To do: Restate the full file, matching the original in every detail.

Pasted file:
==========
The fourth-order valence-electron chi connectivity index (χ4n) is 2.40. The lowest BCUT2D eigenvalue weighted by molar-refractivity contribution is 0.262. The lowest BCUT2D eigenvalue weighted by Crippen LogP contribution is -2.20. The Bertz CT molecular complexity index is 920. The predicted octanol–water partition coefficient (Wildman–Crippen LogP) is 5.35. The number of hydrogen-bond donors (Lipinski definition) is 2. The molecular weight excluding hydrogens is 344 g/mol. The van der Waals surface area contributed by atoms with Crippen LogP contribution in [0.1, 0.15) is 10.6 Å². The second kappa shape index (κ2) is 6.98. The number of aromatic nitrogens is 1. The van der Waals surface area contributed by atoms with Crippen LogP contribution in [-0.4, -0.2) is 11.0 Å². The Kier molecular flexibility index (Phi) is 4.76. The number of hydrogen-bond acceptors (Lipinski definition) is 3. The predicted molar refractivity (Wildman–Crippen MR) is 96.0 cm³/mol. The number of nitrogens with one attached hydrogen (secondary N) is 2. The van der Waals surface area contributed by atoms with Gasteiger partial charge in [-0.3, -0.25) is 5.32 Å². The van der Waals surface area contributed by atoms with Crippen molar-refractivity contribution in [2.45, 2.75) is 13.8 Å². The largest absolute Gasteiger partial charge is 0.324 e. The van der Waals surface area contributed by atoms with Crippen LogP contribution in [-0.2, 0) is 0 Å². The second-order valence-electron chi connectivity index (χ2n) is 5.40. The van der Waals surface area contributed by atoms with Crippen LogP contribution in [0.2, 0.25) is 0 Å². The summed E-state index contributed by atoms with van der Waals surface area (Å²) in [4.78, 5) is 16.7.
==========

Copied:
The fourth-order valence-electron chi connectivity index (χ4n) is 2.40. The lowest BCUT2D eigenvalue weighted by molar-refractivity contribution is 0.262. The lowest BCUT2D eigenvalue weighted by Crippen LogP contribution is -2.20. The Bertz CT molecular complexity index is 920. The predicted octanol–water partition coefficient (Wildman–Crippen LogP) is 5.35. The number of hydrogen-bond donors (Lipinski definition) is 2. The molecular weight excluding hydrogens is 344 g/mol. The van der Waals surface area contributed by atoms with Crippen LogP contribution in [0.1, 0.15) is 10.6 Å². The second kappa shape index (κ2) is 6.98. The number of aromatic nitrogens is 1. The van der Waals surface area contributed by atoms with Crippen LogP contribution in [-0.4, -0.2) is 11.0 Å². The Kier molecular flexibility index (Phi) is 4.76. The number of hydrogen-bond acceptors (Lipinski definition) is 3. The predicted molar refractivity (Wildman–Crippen MR) is 96.0 cm³/mol. The number of nitrogens with one attached hydrogen (secondary N) is 2. The van der Waals surface area contributed by atoms with Gasteiger partial charge in [-0.3, -0.25) is 5.32 Å². The van der Waals surface area contributed by atoms with Crippen molar-refractivity contribution in [2.45, 2.75) is 13.8 Å². The largest absolute Gasteiger partial charge is 0.324 e. The van der Waals surface area contributed by atoms with Crippen LogP contribution in [-0.2, 0) is 0 Å². The second-order valence-electron chi connectivity index (χ2n) is 5.40. The van der Waals surface area contributed by atoms with Crippen LogP contribution in [0.2, 0.25) is 0 Å². The summed E-state index contributed by atoms with van der Waals surface area (Å²) in [4.78, 5) is 16.7.